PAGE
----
Many proteins involved in autophagy have been identified in the yeast Saccharomyces cerevisiae. For example, Atg3 and Atg10 are two E2 enzymes that facilitate the conjugation of the ubiquitin-like proteins (Ubls) Atg8 and Atg12, respectively. Here, we describe the identification and characterization of the predicted Atg10 homolog (SpAtg10) of the evolutionarily distant Schizosaccharomyces pombe. Unexpectedly, SpAtg10 is not essential for autophagy. Instead, we find that SpAtg10 is essential for normal cell cycle progression, and for responses to various stress conditions that perturb the cell cycle, independently of Atg12 conjugation. Taken together, our data indicate that autophagic Ubl conjugation pathways differ between eukaryotes and, furthermore, that enzymes such as Atg10 may have additional functions in controlling key cellular processes such as cell cycle progression. Atg10-related proteins are found from yeast to humans, and, thus, this study has implications for understanding the functions of this protein family in Ubl conjugation in eukaryotes.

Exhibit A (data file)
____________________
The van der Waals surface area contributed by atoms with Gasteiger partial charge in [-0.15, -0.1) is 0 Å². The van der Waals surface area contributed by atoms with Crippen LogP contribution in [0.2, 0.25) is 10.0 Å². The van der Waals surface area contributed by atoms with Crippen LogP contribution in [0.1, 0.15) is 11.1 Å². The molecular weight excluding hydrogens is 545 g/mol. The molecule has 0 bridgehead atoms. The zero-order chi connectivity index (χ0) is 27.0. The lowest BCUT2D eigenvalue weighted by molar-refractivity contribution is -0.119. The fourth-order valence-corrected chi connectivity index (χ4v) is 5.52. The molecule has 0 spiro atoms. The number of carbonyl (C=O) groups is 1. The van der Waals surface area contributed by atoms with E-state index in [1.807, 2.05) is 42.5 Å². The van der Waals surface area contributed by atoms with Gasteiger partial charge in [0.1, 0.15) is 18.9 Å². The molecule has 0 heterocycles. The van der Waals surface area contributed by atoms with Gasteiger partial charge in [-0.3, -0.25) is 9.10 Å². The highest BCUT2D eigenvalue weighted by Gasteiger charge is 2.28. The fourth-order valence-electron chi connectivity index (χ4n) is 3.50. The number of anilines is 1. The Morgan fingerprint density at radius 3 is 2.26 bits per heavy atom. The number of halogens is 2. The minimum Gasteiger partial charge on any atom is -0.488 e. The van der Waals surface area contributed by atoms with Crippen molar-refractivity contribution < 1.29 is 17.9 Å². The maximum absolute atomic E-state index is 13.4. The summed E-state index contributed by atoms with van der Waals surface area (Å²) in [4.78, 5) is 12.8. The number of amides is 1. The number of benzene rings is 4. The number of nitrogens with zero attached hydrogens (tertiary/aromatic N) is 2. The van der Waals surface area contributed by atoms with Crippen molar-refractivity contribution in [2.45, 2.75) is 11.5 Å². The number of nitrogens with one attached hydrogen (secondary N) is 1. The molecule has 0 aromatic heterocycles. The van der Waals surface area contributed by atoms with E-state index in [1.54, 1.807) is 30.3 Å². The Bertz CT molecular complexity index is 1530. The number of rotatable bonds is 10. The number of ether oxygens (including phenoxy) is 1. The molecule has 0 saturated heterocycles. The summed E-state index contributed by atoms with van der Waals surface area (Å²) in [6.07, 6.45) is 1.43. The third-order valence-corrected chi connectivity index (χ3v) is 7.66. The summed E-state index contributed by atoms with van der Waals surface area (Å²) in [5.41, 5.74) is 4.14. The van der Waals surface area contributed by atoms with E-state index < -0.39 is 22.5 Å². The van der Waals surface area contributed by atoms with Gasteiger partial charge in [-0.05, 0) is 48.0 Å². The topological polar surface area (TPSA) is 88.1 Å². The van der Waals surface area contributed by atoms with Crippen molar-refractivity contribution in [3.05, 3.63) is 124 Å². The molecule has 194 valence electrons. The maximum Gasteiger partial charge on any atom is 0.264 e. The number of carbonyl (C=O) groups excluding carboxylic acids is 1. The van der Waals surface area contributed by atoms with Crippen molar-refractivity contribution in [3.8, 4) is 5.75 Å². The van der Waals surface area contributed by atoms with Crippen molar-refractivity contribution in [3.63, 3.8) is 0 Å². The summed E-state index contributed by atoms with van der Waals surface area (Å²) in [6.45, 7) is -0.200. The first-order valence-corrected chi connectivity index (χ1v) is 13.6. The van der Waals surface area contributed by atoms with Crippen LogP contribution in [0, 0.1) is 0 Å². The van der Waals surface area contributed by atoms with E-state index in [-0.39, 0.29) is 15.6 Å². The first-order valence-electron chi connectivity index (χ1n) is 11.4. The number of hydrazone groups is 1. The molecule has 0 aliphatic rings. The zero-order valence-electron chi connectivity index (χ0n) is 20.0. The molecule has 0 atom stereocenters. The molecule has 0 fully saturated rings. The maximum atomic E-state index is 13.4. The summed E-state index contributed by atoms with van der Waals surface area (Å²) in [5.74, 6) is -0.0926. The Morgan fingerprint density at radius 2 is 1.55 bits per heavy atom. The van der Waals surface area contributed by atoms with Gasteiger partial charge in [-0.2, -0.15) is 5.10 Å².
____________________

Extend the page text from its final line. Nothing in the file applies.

|Evidence ID||Analyze ID||Interactor||Interactor Systematic Name||Interactor||Interactor Systematic Name||Type||Assay||Annotation||Action||Modification||Phenotype||Source||Reference||Note|
|Evidence ID||Analyze ID||Gene||Gene Systematic Name||Gene Ontology Term||Gene Ontology Term ID||Qualifier||Aspect||Method||Evidence||Source||Assigned On||Reference||Annotation Extension|
|Evidence ID||Analyze ID||Gene||Gene Systematic Name||Phenotype||Experiment Type||Experiment Type Category||Mutant Information||Strain Background||Chemical||Details||Reference|
|Evidence ID||Analyze ID||Regulator||Regulator Systematic Name||Target||Target Systematic Name||Experiment||Conditions||Strain||Source||Reference|